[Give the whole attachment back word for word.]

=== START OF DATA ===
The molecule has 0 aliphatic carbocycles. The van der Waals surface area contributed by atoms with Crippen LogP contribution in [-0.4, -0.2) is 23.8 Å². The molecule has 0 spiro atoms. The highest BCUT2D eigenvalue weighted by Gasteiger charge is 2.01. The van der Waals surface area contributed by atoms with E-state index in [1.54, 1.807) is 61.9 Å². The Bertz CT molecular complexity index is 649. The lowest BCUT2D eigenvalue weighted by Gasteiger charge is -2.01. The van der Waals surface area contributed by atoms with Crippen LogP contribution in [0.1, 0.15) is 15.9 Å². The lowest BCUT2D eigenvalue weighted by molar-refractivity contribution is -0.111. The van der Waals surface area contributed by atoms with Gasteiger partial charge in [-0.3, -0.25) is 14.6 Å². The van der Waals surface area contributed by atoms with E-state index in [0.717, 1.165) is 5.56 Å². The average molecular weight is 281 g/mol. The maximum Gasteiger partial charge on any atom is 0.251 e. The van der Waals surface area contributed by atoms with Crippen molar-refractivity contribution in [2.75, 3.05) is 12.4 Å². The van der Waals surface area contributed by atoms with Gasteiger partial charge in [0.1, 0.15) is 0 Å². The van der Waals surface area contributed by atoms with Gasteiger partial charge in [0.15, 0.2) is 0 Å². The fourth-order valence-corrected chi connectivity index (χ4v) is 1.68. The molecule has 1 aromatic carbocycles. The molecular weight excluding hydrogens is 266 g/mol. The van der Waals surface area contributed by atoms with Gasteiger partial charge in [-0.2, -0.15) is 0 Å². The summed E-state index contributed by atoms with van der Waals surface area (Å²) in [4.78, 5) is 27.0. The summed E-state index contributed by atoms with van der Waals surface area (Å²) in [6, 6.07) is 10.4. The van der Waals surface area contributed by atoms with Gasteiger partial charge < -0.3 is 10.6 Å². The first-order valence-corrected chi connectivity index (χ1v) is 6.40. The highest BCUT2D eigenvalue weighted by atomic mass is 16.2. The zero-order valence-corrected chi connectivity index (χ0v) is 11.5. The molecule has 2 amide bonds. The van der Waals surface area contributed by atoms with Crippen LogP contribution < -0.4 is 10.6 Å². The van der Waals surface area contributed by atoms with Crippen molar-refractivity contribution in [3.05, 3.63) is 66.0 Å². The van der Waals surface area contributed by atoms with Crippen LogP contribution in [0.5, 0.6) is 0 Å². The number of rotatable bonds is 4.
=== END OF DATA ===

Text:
The molecule has 0 aliphatic carbocycles. The van der Waals surface area contributed by atoms with Crippen LogP contribution in [-0.4, -0.2) is 23.8 Å². The molecule has 0 spiro atoms. The highest BCUT2D eigenvalue weighted by Gasteiger charge is 2.01. The van der Waals surface area contributed by atoms with E-state index in [1.54, 1.807) is 61.9 Å². The Bertz CT molecular complexity index is 649. The lowest BCUT2D eigenvalue weighted by Gasteiger charge is -2.01. The van der Waals surface area contributed by atoms with Crippen LogP contribution in [0.1, 0.15) is 15.9 Å². The lowest BCUT2D eigenvalue weighted by molar-refractivity contribution is -0.111. The van der Waals surface area contributed by atoms with Gasteiger partial charge in [-0.3, -0.25) is 14.6 Å². The van der Waals surface area contributed by atoms with E-state index in [0.717, 1.165) is 5.56 Å². The average molecular weight is 281 g/mol. The maximum Gasteiger partial charge on any atom is 0.251 e. The van der Waals surface area contributed by atoms with Crippen molar-refractivity contribution in [2.75, 3.05) is 12.4 Å². The van der Waals surface area contributed by atoms with Gasteiger partial charge in [0.1, 0.15) is 0 Å². The van der Waals surface area contributed by atoms with Gasteiger partial charge in [0.15, 0.2) is 0 Å². The fourth-order valence-corrected chi connectivity index (χ4v) is 1.68. The molecule has 1 aromatic carbocycles. The molecular weight excluding hydrogens is 266 g/mol. The van der Waals surface area contributed by atoms with Gasteiger partial charge in [-0.2, -0.15) is 0 Å². The summed E-state index contributed by atoms with van der Waals surface area (Å²) in [4.78, 5) is 27.0. The summed E-state index contributed by atoms with van der Waals surface area (Å²) in [6, 6.07) is 10.4. The van der Waals surface area contributed by atoms with Gasteiger partial charge < -0.3 is 10.6 Å². The first-order valence-corrected chi connectivity index (χ1v) is 6.40. The highest BCUT2D eigenvalue weighted by atomic mass is 16.2. The zero-order valence-corrected chi connectivity index (χ0v) is 11.5. The molecule has 2 amide bonds. The van der Waals surface area contributed by atoms with Crippen LogP contribution < -0.4 is 10.6 Å². The van der Waals surface area contributed by atoms with Crippen molar-refractivity contribution in [3.05, 3.63) is 66.0 Å². The van der Waals surface area contributed by atoms with Crippen LogP contribution in [0.5, 0.6) is 0 Å². The number of rotatable bonds is 4.